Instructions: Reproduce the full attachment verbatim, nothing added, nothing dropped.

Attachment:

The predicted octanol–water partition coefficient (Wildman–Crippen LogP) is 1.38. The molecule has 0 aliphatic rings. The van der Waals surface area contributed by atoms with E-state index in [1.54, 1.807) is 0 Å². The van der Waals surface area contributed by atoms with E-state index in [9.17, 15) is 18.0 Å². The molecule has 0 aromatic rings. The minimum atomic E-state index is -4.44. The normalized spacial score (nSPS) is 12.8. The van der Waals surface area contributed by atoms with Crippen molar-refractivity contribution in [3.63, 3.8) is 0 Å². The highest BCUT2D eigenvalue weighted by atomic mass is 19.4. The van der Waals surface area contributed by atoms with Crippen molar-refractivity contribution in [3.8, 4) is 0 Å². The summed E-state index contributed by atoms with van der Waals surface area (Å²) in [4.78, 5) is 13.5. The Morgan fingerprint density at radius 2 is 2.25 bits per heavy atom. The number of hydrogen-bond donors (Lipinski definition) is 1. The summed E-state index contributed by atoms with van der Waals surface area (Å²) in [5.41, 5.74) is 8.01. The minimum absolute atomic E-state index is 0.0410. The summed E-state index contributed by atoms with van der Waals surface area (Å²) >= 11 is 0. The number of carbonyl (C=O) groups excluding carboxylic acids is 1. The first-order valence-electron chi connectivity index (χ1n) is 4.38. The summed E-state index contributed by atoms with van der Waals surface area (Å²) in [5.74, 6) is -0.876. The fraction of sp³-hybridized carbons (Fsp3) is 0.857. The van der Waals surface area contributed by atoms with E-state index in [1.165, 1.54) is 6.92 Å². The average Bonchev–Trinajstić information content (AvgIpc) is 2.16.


The predicted octanol–water partition coefficient (Wildman–Crippen LogP) is 1.38. The molecule has 0 aliphatic rings. The van der Waals surface area contributed by atoms with E-state index in [1.54, 1.807) is 0 Å². The van der Waals surface area contributed by atoms with E-state index in [9.17, 15) is 18.0 Å². The molecule has 0 aromatic rings. The minimum atomic E-state index is -4.44. The normalized spacial score (nSPS) is 12.8. The van der Waals surface area contributed by atoms with Crippen molar-refractivity contribution in [3.63, 3.8) is 0 Å². The highest BCUT2D eigenvalue weighted by atomic mass is 19.4. The van der Waals surface area contributed by atoms with Crippen molar-refractivity contribution in [3.8, 4) is 0 Å². The summed E-state index contributed by atoms with van der Waals surface area (Å²) in [4.78, 5) is 13.5. The Morgan fingerprint density at radius 2 is 2.25 bits per heavy atom. The number of hydrogen-bond donors (Lipinski definition) is 1. The summed E-state index contributed by atoms with van der Waals surface area (Å²) in [5.41, 5.74) is 8.01. The minimum absolute atomic E-state index is 0.0410. The summed E-state index contributed by atoms with van der Waals surface area (Å²) >= 11 is 0. The number of carbonyl (C=O) groups excluding carboxylic acids is 1. The first-order valence-electron chi connectivity index (χ1n) is 4.38. The summed E-state index contributed by atoms with van der Waals surface area (Å²) in [5.74, 6) is -0.876. The fraction of sp³-hybridized carbons (Fsp3) is 0.857. The van der Waals surface area contributed by atoms with E-state index in [1.165, 1.54) is 6.92 Å². The average Bonchev–Trinajstić information content (AvgIpc) is 2.16.